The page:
Title:
Hybrid Vehicle Transmission
Kind Code:
A1


Abstract:
A transmission for a Series/Parallel Hybrid Vehicles (SPHV) enabling the vehicle to switch between series and parallel modes while the vehicle is in motion and while both the traction motor and the prime mover are operating at efficient levels is described herein. The traction motor and the prime mover are connected to an intermediate shaft via different ratio gear assemblies. A clutch is provided between the prime mover gear assembly and the intermediate shaft to allow the switch between the series mode and the parallel mode.



Inventors:
Houle, Martin (Laval, CA)
Application Number:
13/500758
Publication Date:
08/09/2012
Filing Date:
11/02/2010
Assignee:
TM4 INC. (Boucherville, QC, CA)
Primary Class:
Other Classes:
903/902
International Classes:
F16H37/06
View Patent Images:
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Primary Examiner:
COOK, WILLIAM J
Attorney, Agent or Firm:
K&L Gates LLP-Boston (BOSTON, MA, US)
Claims:
What is claimed is:

1. A transmission for a hybrid vehicle provided with a prime mover and with a traction motor, the transmission comprising: a prime mover input; a traction motor input; an output shaft an intermediate shaft generally parallel with the output shaft; a traction motor gear assembly interconnecting the traction motor input to the intermediate shaft; a prime mover gear assembly releasably interconnecting the prime mover input to the intermediate shaft via a clutching assembly so configured as to be moved between clutched and unclutched positions; and an output gear assembly interconnecting the intermediate shaft to the output shaft; wherein, the transmission is in a series mode when the clutching assembly is in the unclutched position and the transmission is in a parallel mode when the clutching assembly is in a clutched position.

2. A transmission as recited in claim 1, further comprising a generator input connected to the prime mover input; the generator input being so configured as to be connected to a generator.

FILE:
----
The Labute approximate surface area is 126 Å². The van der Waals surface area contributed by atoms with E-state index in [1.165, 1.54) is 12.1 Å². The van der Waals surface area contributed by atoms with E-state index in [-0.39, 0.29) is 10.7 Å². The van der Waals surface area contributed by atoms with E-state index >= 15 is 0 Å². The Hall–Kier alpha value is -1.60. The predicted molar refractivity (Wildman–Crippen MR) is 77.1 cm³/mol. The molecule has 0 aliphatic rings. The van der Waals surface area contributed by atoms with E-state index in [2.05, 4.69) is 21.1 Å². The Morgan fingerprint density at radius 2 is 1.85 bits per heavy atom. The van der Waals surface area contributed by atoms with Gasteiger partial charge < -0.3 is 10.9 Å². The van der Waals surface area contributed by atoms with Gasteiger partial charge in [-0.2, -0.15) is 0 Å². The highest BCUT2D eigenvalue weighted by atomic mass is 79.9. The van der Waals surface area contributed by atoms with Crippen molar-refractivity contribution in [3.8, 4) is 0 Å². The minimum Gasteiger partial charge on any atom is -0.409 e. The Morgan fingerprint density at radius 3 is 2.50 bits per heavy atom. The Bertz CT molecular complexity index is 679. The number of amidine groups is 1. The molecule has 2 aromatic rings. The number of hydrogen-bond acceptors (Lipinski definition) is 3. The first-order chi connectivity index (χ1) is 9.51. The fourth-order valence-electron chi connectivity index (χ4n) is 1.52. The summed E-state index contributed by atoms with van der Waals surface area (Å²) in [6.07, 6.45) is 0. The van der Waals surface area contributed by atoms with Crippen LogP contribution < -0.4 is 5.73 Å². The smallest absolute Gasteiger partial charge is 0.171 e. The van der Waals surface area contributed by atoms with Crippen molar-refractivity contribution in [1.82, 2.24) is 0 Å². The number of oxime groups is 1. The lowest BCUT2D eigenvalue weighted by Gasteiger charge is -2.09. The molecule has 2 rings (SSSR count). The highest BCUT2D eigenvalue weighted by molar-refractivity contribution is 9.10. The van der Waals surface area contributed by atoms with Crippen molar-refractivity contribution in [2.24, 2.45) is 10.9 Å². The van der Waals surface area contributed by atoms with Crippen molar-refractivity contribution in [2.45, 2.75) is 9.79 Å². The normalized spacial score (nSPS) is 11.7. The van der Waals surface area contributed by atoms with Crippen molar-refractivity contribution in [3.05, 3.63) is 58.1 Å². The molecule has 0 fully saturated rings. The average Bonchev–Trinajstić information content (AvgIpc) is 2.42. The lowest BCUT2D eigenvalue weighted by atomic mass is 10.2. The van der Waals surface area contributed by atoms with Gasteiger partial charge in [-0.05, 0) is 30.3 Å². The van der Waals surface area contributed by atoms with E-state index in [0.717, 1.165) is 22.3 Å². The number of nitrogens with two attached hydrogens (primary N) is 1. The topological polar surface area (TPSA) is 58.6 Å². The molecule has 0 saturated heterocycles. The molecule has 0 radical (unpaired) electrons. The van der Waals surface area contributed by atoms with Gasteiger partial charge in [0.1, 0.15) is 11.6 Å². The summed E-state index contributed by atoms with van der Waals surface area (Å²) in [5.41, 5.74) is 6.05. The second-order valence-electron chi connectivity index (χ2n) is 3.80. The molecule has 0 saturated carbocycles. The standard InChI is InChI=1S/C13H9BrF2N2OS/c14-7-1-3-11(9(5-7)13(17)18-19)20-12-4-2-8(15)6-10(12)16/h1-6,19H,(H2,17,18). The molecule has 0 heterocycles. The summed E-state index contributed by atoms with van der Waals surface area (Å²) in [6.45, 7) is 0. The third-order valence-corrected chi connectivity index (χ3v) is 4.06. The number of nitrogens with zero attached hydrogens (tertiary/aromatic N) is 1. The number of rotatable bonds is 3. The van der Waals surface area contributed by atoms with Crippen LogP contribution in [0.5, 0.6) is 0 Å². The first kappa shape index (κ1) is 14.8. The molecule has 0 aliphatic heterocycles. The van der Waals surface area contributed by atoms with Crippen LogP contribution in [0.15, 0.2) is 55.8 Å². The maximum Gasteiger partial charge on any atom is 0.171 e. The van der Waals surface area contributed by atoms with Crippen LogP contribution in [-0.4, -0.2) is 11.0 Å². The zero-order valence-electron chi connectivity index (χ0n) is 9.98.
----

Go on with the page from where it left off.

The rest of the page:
3. A transmission as recited in claim 1, wherein the traction motor gear assembly has a first gearing ratio and wherein the prime mover gear assembly has a second gearing ratio; the first and second gearing ratios being so determined that for a given rotational speed of the intermediate shaft, the rotational speed of the traction motor input is faster than the rotational speed of the prime mover input.

4. A transmission as recited in claim 1, wherein the traction motor gear assembly includes a first gear mounted to the traction motor input and a second gear, meshed with the first gear and mounted to the intermediate shaft.

5. A transmission as recited in claim 1, wherein the prime mover gear assembly includes a first gear mounted to the prime mover input and a second gear meshed with the first gear, the clutching assembly including a fixed portion so mounted to the intermediate shaft as to rotate therewith and a longitudinally movable portion rotatably mounted to the intermediate shaft; the second gear being mounted to the longitudinally movable portion.

6. A transmission as recited in claim 1, wherein the prime mover gear assembly includes a first gear and a second gear meshed with the first gear, the clutching assembly including a fixed portion so mounted to the prime mover input as to rotate therewith and a longitudinally movable portion rotatably mounted to the prime mover input; the first gear being mounted to the longitudinally movable portion and the second gear being mounted to the intermediate shaft.

7. A transmission as recited in claim 1, wherein the output gear assembly includes a first gear mounted to the intermediate shaft and a second gear, meshed with the first gear and mounted to the output shaft.